- Jean Metzinger in RetrospectBy Joann Moser
- Modern Artists on ArtBy Robert L. Herbert
- Cubism and its historiesBy David Cottington
- CubismBy Guillaume Apollinaire and Dorothea Eimert
- Painters of the Section d'Or: The Alternatives to CubismBy Richard West
- Theories of Modern Art: A Source Book by Artists and CriticsBy Herschel B. Chipp
- The Fourth Dimension and Non-Euclidean Geometry in Modern ArtBy Linda Dalrymple Henderson
Important Art by Jean Metzinger
Painted shortly after Metzinger's arrival in Paris, this work depicts two female nudes, one facing the viewer, the other with her back turned, in a verdant and tropical setting. It is Fauvist in its use of color yet Divisionist in its composition. Whilst the figures are treated with natural tones on their skin and hair, the setting uses bold and typically Fauvist hues - reds, blues, greens, oranges - to convey warmth and exoticism. Metzinger used thick brushstrokes and impasto to create a mosaic-like composition: the divided and fragmented brushstrokes creating "syllables" from which Metzinger constructed a coherent language of the painting. As in a mosaic, the foreground and background are flattened and there is minimal perspective, much like the work of Seurat.
Baigneuses is consistent with other works by Metzinger during the height of his Neo-Impressionist and Divisionist period. As well as obvious nods to Seurat, this work shows the influence of both Paul Cézanne and Paul Gauguin in its subject matter and its rendering. The fragmentation of brushstrokes that come together to create a coherent whole pre-empts Metzinger's later Cubist style (with its precision and dependence on geometry and structure). Writing in 1907, the artist said of these cubes of color: "I make a kind of chromatic versification and for syllables I use strokes". Crucially, this painting clearly aligned Metzinger with other modern artists in Paris at this time in its refusal to reveal nature "as seen", but rather "as experienced", by the artist/viewer.
Using large blocks of a similar size but contrasting bold colors, Metzinger pieces together a mosaic-like scene of a classical female nude in a natural setting. The title of the work denotes a classical subject matter and reflects the artist's admiration for Ingres and David: Baccantes were the female followers of Bacchus, the Roman god of wine, typically portrayed nude and dancing. The cubic brushstrokes give the work a syllabic rhythm and create a geometric field which lacks depth, rendering the concept of perspective or a foreground/background divide irrelevant.
This painting signifies a step beyond the Divisionism and Neo-Impressionism of Signac, Seurat, or Cross, as Metzinger moves closer to the Cubist preference for geometric order. Whilst the mythological narrative is one common to classical artists, Metzinger renders the Baccante in a very modern way. The denial of perspective, the static pose of the figure, and the use of unnatural and daring colors show Metzinger's rejection of the belief that art should be an imitation of life. The American art critic Gelett Burgess was particularly touched by this work describing it as a "gorgeous mosaic of pure pigment, each little square of color not quite touching the next, so that an effect of vibrant light should result".
The term Analytical Cubism was first introduced in 1920 by the art dealer Daniel-Henry Kahnweiler in his book Der Weg zum Kubismus (The Rise of Cubism). Though it followed the publication of Metzinger and Gleizes's Du Cubisme (by some eight years), it is considered the first authoritative text on the historical development of Cubism and in it Kahnweiler broadly separated out the Analytical phase (1910-12) from the Synthetic phase (1912-14) of the movement. The Analytic phase, to which Deux Nus belongs, described a process whereby the artist fractured the subject into multi-layered, angular, surfaces and by so doing brought their still lifes and portraits close to a point of total abstraction (the Synthetic Phase is defined rather as a "flat" style based on picture collage that often incorporated fragments of found everyday objects).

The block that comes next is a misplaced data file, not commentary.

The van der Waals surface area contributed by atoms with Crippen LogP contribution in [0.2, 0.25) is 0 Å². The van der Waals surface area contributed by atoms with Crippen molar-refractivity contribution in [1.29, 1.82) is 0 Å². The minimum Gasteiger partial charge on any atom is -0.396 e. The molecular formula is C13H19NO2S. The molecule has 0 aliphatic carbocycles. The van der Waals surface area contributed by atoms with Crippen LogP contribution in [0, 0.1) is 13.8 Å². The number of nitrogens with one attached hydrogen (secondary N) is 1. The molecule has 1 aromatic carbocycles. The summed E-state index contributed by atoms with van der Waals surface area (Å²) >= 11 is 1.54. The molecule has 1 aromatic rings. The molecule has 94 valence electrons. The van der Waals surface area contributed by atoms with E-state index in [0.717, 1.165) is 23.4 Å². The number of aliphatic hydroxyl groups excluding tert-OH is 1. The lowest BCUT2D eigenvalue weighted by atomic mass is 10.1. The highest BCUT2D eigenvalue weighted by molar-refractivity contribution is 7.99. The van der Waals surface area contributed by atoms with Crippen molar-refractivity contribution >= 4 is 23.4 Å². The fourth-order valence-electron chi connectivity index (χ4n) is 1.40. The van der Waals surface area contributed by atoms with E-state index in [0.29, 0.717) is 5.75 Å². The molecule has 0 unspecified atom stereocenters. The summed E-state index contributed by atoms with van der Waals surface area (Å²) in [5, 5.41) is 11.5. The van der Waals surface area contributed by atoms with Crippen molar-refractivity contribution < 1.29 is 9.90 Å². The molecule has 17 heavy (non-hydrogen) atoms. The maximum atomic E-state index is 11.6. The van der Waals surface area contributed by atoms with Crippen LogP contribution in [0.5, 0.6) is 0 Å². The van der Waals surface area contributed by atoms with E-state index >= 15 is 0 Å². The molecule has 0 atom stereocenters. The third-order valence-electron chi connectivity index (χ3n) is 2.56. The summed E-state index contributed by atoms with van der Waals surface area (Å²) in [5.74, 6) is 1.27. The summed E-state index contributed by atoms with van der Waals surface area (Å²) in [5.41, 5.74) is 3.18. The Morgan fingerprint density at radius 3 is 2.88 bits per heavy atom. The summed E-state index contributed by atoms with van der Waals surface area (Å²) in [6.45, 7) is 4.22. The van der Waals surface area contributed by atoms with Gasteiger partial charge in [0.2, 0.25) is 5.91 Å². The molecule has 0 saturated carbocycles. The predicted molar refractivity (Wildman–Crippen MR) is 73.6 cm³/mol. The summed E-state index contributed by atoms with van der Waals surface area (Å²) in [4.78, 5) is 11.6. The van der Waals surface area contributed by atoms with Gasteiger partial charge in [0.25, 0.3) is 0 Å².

Metzinger returns to the subject of the female nude in this Analytic work which depicts a pair of women: one forward facing; the other turned away. As with previous works, the artist has merged together the foreground and background to create one indistinguishable plane. However, contrary to his earlier works on this theme, here the setting is undeterminable and not obviously exotic, and the vivid Fauvist colors have been subdued (as was the preference of Braque and Picasso) by a palette of light greens, grays, and browns. The figures are shown from multiple, fragmented viewpoints simultaneously, in what Metzinger himself termed "mobile perspective".
Deux Nus was first exhibited at the 1911 Salon des Indépendants, alongside the work of Gleizes, Le Fauconnier, Delaunay, and Léger. In his role as the secretary of the Salon, Le Fauconnier ensured that these five artists' works were hung together, resulting in the term "Cubism" being introduced into the lexicon of modern art for the first time. Following the exhibition, the critic Roger Allard wrote of this piece: "This canvas exudes a real intimacy, thanks to the integration of the setting into the principal strokes". Deux Nus confirms Metzinger's move away from Divisionism, although he still uses cubes to build a coherent whole picture and indicates a preoccupation with mathematics. Around this time in his career, Metzinger was starting to write about the theory behind his art, linking it to the principles of non-Euclidean (referring to a lack of parallel lines) geometry.